One of America's most popular writers on race is now concentrating on the life of the superhero king of a mythical African country.
Ta-Nehisi Coates' lifelong love of comic books made him jump at the chance to write the Black Panther, one of the first comic books heroes of color for Marvel. While it may seem like a diversion from his serious commentary on race, Coates says it still allows him to talk about issues that he feels deeply about — through a good superhero story.
"Can this promise of rights — human rights and civil rights — be expanded equally to everybody?" he said in an interview with The Associated Press. "That is very much alive in Black Panther, even though it's not a 'race' story. The spirit of it is very much there."
A national correspondent for The Atlantic magazine, Coates' 2015 book "Between the World and Me" won the National Book Award for Nonfiction and has been on The New York Times bestseller list for 37 weeks and counting. He also was a recipient of a McArthur Foundation "genius" grant last year.
Now living in Paris, Coates is taking on a character with a long comic book history and a rising public profile. The Black Panther was introduced as a supporting character in Fantastic Four in 1966, and will be featured in Marvel's Captain America: Civil War movie in May. There is also a 2018 movie scheduled to be helmed by Fruitvale Station and Creed director Ryan Coogler.
The Black Panther is the alter-ego of T'Challa, the king of Wakanda, a technologically-advanced African country. In addition to being monarch, he controls the country's vibranium, a fictional metal that absorbs vibrations and forms the bedrock of the country's wealth and power. A longtime ally and one-time member of both the Avengers and the Fantastic Four, T'Challa uses his wealth, inventions, and country's resources to battle against evil from both inside and outside his country's borders while serving as the head of the government.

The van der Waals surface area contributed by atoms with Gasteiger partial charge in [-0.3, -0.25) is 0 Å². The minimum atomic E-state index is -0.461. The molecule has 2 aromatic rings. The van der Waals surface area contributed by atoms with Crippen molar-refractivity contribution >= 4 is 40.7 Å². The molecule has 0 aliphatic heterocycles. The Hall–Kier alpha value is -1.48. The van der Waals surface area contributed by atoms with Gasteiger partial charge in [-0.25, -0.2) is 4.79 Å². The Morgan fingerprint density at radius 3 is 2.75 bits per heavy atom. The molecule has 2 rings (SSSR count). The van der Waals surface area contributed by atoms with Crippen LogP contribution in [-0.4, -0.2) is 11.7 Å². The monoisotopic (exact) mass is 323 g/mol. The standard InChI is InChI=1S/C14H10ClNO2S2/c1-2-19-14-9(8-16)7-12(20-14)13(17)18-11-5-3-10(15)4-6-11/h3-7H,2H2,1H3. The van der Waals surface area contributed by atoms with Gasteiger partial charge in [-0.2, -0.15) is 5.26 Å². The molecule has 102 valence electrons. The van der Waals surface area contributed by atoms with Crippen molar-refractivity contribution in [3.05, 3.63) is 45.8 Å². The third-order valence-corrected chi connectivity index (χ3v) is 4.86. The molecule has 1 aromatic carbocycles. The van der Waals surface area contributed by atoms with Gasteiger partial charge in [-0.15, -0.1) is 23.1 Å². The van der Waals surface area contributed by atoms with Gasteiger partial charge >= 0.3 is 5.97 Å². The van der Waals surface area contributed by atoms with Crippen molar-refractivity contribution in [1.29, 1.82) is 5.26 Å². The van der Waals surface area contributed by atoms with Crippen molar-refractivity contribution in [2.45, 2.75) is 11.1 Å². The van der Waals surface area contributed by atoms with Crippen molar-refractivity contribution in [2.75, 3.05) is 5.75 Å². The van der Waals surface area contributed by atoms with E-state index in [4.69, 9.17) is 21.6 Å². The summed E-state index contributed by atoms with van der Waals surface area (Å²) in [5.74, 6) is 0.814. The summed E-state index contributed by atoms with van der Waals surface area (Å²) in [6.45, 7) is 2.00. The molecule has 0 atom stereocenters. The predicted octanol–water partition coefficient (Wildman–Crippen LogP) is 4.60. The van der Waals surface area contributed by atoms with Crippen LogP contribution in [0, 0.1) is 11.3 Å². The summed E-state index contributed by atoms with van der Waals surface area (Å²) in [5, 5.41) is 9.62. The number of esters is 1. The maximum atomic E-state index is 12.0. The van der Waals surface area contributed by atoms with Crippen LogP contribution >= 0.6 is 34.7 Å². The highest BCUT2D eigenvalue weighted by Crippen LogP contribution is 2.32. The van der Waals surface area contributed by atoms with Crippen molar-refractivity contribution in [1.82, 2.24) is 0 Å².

Coates, who is now living in Paris, said he hopes to be part of making the Black Panther more popular in American society.
"My job is to make people regard Wakanda and the Black Panther in the same way that I regarded Marvel's New York and Spider-Man when I was a kid," he said.
It may be on its way. Marvel took more than 300,000 pre-orders for Black Panther #1, officials said. According to John Jackson Miller's The Comics Chronicles, the top selling comic book in March — Batman — sold 163,406.
Coates is writing an 11-issue run, with artist Brian Stelfreeze. It will explore questions of morality and power, such as why such a technologically-advanced country would even have a monarch, and whether a good man be king. When asked if there is an allegory for current state of politics in the United States in those questions, Coates laughed.
"That is probably for people who are interpreting it to say," he said. "I can paint the story but I'll be interested in what people draw from it."
Some have questioned why Coates wrote a comic book instead of continuing to focus on real-life issues of racism and violence, especially with the issues playing such a vital role in the presidential campaign. Coates said he considers that question an attack on art.
"In every stage in history when people make art, horrible things are happening in the politics of the world. That's where a lot of the art came from," he said ... "What people are really saying is, 'Why don't you write about the things I would write about? But I don't actually have time to develop the chops to become the kind of person who can do journalism; I just want you to do what I would do.'"
Besides, Coates explained, comic books heavily influenced his writing and are an underappreciated form of literature.
"I think comic books function as a form of visual poetry, at least when they're done at a certain level," he said.
"I know what moves me," he added, "and comic books have always been part of that."
Copyright 2016 The Associated Press. All rights reserved.